The Colorado State Capitol building is the first state capitol in the country to be cooled by geothermal power, completed in 2013. An energy performance contract issued in June 2012 by the Colorado Department of Personnel & Administration and Chevron Energy Solutions allowed the upgrade of the Capitol’s HVAC system and installation of a geothermal well that heats and cools the House and Senate Chambers. The geothermal project was part of a larger energy performance contract that began in 2003, which included reduction in electrical, steam and water usage in all 19 of the Capitol Complex buildings and was designed to realize a total of $29 million in energy conservation savings. 

In addition to the upgraded functionality of air conditioning to portions of the building, the project replaced  pumps and other equipment that dated back to the 1940s and was well beyond its estimated useful life, avoiding approximately $904,000 in replacement costs. Cooling was added to both the Senate and House Chambers through existing duct systems. The geothermal system also reduces the main chiller loop load by approximately 200 tons per year.  

“The construction of a geothermal well at the State Capitol demonstrates Colorado’s continued commitment to smart energy use,” said Kathy Nesbitt, Executive Director of the Department of Personnel & Administration. “This project illustrates that you can offset energy usage and improve functionality while making necessary HVAC system repairs.”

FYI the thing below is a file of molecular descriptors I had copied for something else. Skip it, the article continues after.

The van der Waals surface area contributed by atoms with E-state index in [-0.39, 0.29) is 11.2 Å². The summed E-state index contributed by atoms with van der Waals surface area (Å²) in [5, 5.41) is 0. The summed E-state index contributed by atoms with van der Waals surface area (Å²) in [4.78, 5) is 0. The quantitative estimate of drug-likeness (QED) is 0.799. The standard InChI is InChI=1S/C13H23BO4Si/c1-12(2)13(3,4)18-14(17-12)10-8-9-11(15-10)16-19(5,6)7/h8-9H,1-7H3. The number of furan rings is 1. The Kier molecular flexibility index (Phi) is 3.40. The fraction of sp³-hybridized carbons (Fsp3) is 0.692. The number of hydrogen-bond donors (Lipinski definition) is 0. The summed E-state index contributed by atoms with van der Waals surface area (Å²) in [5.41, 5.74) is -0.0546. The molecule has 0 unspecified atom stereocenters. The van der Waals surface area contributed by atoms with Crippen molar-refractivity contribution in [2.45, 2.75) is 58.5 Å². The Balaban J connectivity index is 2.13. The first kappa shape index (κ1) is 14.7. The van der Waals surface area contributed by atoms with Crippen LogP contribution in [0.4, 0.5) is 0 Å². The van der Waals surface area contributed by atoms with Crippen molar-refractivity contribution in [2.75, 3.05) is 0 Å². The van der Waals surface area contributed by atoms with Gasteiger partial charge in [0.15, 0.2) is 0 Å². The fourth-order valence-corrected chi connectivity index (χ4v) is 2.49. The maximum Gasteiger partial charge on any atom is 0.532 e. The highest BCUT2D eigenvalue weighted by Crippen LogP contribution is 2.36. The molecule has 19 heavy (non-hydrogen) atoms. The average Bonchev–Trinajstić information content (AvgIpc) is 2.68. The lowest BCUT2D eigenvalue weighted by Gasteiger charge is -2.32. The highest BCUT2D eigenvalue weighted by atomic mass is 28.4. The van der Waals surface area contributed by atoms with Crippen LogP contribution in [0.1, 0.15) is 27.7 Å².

The U.S. Department of Energy (DOE) provided a $4.4 million demonstration grant toward the overall $6.6 million project. The State financed the remaining $2.2 million through a 15-year lease/purchase realized through guaranteed cost avoidance of $2 million and other in-kind contributions to complete the project.

“Colorado has been a national trend-setter in deploying clean energy technologies, which will be critical to ensuring America’s global competitiveness,” said Dr. David Danielson, the Department of Energy’s Assistant Secretary for Energy Efficiency and Renewable Energy. “Retrofitting public facilities to operate with renewable energy helps strengthen our economy, saves taxpayers money over the long term and helps reduce pollution. This project serves as a good example of how communities across the country can improve the energy performance of their state and government buildings.”

The Colorado State Capitol is also the only state capitol to be LEED EBOM (Existing Building Operations and Maintenance) Certified by the U.S. Green Building Council. It achieved that status in 2008. 

Download the geothermal project FAQ (MS Word) for more information.